In my postdoctoral training, I am applying the skills and concepts developed from my PhD towards understanding cell-to-cell heterogeneity in the context of cancer progression, specifically in glioblastoma (GBM) – the most prominent and lethal primary brain tumor in adults. I am currently collaborating with multiple clinicians to develop regulatory network models that would inform on targetable mechanisms at the single-cell level that drive treatment-induced resistance and tumor progression in GBM stem-like cells (GSCs), a rare subpopulation of tumor cells that drive tumorigenesis and recurrence. By applying single-cell-level analysis and network inference to time-course transcriptomic responses of patient-derived GSCs (PD-GSCs), I identified distinct transcription factor (TF) networks and corresponding expression dynamics that underlie drug-induced cell-state transitions, which resulted in an increase in drug-resistance in a subpopulation of PD-GSCs. Moreover, subsequent development of ODE models and simulation analysis revealed specific TFs whose expression when knocked down improved killing efficacy of the drug pitavastatin, a drug known to induce apoptosis in GBM tumor cells. Ultimately, this approach has revealed druggable TFs and enabled rational selection of drug combinations resulting in improved efficacy of secondary drugs that were previously ineffective against the PD-GSCs.

Moving forward, my goal is to expand on my current work by building multi-scale models that will characterize regulatory network mechanisms within multiple cell types and corresponding cell-interaction networks. I will initially focus primarily on tumor cells and macrophages, which have been shown to drive the emergence of drug-resistance within the tumor cell ecosystem in response to drug treatment. I will apply a combination of experimental and computational techniques to achieve these goals. My lab will employ multiple in vitro models including monocultures and tumor cell/macrophage co-cultures of PD-GSCs and macrophages with single-cell RNA sequencing and systems biology approaches to understand the regulatory mechanisms and cell-type interactions underlying tumor cell dynamics. The use of in vitro models coupled with a systems analytical approach will enable an extensive/detailed analysis of the cellular components, corresponding cell states, and cell-state dynamics enabling the identification of regulatory mechanisms and cellular interactions underlying tumor evolution and the emergence of drug resistance. Beyond in vitro modeling and analysis, my lab will also make use of the plethora of publically available single-cell-level omic-scale expression and epigenetic data (scRNA-seq and scATAC-seq) of GBM and GBM-associated macrophage data to infer regulatory network models that will enable hypotheses generation and target predictions. I will also seek to establish clinical collaborations to apply a systems approach to analyze tumor biopsies towards identifying cell states and corresponding regulatory network states.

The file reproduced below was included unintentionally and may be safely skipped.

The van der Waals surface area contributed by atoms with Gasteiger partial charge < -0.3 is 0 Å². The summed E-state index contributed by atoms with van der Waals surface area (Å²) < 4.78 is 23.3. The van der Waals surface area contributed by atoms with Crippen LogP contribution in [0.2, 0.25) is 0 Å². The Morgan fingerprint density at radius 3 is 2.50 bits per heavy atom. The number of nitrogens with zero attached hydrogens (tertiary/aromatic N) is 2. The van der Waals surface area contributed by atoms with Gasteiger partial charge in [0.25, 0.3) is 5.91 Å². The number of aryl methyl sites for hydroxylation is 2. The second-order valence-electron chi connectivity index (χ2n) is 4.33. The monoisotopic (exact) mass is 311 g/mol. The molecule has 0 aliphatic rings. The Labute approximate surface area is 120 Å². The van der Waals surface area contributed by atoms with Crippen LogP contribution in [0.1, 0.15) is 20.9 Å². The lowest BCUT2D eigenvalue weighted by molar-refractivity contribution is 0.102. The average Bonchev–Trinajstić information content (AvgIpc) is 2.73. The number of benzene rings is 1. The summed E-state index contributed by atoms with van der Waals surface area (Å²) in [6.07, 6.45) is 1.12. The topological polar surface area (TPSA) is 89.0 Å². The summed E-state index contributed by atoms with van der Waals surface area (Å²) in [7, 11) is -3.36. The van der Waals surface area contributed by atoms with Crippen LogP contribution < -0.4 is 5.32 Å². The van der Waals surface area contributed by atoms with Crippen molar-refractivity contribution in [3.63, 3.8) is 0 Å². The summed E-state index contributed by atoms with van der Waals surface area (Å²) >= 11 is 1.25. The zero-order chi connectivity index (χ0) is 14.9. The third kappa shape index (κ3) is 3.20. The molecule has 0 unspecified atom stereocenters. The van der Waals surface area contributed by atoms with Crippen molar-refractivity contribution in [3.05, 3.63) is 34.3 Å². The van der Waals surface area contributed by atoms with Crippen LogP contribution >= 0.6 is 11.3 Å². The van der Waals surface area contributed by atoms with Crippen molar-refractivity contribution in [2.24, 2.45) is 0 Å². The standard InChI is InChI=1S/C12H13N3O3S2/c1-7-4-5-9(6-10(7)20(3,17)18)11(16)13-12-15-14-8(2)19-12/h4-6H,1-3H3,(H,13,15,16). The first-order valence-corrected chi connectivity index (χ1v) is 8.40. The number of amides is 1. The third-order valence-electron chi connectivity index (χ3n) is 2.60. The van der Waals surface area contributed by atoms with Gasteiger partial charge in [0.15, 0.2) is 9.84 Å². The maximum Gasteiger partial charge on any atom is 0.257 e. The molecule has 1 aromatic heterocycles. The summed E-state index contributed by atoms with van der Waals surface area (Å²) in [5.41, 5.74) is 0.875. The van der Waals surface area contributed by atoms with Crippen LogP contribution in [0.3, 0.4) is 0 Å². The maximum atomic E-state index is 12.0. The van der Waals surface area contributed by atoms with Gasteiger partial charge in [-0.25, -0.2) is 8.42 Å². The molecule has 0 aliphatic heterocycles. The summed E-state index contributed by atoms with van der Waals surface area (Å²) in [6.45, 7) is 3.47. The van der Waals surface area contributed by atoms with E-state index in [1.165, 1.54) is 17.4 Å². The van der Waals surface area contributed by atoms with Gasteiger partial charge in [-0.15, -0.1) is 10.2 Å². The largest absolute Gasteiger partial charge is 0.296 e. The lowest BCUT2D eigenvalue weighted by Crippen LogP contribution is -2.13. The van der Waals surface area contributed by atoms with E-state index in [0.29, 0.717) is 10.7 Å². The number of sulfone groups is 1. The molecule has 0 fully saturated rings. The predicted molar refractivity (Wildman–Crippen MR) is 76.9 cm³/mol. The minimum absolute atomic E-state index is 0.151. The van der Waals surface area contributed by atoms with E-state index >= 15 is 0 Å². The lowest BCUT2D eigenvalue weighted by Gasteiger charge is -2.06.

Through my experience in experimental and computational systems biology, cancer biology, and collaborative experience with clinicians, I believe I am well positioned to achieve these goals.